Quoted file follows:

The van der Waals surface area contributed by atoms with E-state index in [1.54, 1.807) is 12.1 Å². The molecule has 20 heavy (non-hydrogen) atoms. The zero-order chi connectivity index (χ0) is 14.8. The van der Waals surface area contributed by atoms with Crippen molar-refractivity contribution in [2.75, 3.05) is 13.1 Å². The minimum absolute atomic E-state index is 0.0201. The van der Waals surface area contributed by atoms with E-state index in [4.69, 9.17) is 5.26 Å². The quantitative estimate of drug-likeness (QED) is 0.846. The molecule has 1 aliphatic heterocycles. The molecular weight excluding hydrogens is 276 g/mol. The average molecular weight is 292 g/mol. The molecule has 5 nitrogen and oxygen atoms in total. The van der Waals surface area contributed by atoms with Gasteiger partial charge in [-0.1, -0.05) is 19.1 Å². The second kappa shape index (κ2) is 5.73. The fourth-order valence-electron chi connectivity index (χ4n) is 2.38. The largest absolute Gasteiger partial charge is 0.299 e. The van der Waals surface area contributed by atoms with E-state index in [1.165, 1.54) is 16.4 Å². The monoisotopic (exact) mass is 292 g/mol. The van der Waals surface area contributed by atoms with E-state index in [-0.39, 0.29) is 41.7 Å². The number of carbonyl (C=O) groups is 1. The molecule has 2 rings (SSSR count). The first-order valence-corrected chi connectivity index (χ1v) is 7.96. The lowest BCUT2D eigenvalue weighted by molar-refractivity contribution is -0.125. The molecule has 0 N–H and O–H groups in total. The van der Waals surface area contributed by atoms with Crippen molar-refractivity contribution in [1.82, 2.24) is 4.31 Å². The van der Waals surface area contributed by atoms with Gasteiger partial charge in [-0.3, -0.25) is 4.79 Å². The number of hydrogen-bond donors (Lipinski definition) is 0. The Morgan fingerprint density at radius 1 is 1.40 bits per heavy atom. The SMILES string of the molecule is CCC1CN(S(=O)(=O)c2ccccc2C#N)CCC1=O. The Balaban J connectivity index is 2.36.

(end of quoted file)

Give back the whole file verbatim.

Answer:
The van der Waals surface area contributed by atoms with E-state index in [1.54, 1.807) is 12.1 Å². The molecule has 20 heavy (non-hydrogen) atoms. The zero-order chi connectivity index (χ0) is 14.8. The van der Waals surface area contributed by atoms with Crippen molar-refractivity contribution in [2.75, 3.05) is 13.1 Å². The minimum absolute atomic E-state index is 0.0201. The van der Waals surface area contributed by atoms with E-state index in [4.69, 9.17) is 5.26 Å². The quantitative estimate of drug-likeness (QED) is 0.846. The molecule has 1 aliphatic heterocycles. The molecular weight excluding hydrogens is 276 g/mol. The average molecular weight is 292 g/mol. The molecule has 5 nitrogen and oxygen atoms in total. The van der Waals surface area contributed by atoms with Gasteiger partial charge in [-0.1, -0.05) is 19.1 Å². The second kappa shape index (κ2) is 5.73. The fourth-order valence-electron chi connectivity index (χ4n) is 2.38. The largest absolute Gasteiger partial charge is 0.299 e. The van der Waals surface area contributed by atoms with E-state index in [1.165, 1.54) is 16.4 Å². The monoisotopic (exact) mass is 292 g/mol. The van der Waals surface area contributed by atoms with E-state index in [-0.39, 0.29) is 41.7 Å². The number of carbonyl (C=O) groups is 1. The molecule has 2 rings (SSSR count). The first-order valence-corrected chi connectivity index (χ1v) is 7.96. The lowest BCUT2D eigenvalue weighted by molar-refractivity contribution is -0.125. The molecule has 0 N–H and O–H groups in total. The van der Waals surface area contributed by atoms with Crippen molar-refractivity contribution in [1.82, 2.24) is 4.31 Å². The van der Waals surface area contributed by atoms with Gasteiger partial charge in [-0.3, -0.25) is 4.79 Å². The number of hydrogen-bond donors (Lipinski definition) is 0. The Morgan fingerprint density at radius 1 is 1.40 bits per heavy atom. The SMILES string of the molecule is CCC1CN(S(=O)(=O)c2ccccc2C#N)CCC1=O. The Balaban J connectivity index is 2.36.